The story is not universal. Again, India is highly favored, as it will reach its turning point in 2035, while the Philippines will hold out until 2056. The point is the pursuit of lower-cost markets has a visible endgame.

Changes in manufacturing globally are interrupting the progress of the “flying-crane formation” of national manufacturing development in Asia. This is a metaphor commonly used to describe how nations have progressed up the value chain. Japan and Korea built their low-cost manufacturing bases early, establishing supply chains in the Tiger economies and eventually China. As Japan and Korea progressed into more sophisticated manufacturing, the low-cost model migrated to the Tigers and China. Today, the same process has brought developing Asia—from Vietnam to Bangladesh—into the formation.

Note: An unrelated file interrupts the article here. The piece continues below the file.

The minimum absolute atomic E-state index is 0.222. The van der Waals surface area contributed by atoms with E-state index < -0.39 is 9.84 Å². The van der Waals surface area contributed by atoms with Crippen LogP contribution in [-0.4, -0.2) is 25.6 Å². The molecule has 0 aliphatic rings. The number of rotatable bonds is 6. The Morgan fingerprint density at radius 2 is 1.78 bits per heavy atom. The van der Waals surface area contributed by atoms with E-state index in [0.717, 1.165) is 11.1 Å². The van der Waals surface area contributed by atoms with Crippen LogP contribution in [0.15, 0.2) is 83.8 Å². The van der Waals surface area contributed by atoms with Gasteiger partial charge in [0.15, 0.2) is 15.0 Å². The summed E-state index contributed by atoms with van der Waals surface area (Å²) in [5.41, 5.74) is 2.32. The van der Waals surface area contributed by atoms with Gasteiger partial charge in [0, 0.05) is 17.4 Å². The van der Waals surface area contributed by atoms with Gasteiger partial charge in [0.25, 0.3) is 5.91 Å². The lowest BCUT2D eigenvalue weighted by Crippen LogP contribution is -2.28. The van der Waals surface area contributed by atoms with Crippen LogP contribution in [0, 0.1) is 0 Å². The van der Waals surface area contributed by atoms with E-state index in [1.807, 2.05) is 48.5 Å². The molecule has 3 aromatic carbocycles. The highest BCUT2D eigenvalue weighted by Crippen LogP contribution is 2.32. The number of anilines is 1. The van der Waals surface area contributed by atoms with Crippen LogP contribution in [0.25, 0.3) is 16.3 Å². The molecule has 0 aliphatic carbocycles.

But other forces are at work, explains Peter Hopper, managing director for Asia for Strategic Decisions Group, a consultancy. “Lower energy costs and better automation are prompting companies to reconsider the model,” says Hopper. “Some are moving closer to customers in their home markets. Witness the transfer of some manufacturing supply chains to Mexico for North American companies, as one example.”

Meanwhile, better automation now available in some industries means that rising costs in China can be sustained, if robotics can now accomplish previously labor-intensive tasks. It may make sense to stay in China, where supply chains are fully developed and the infrastructure is superior to most other Asian nations.

The old stories in Asia are changing. You can bet on it.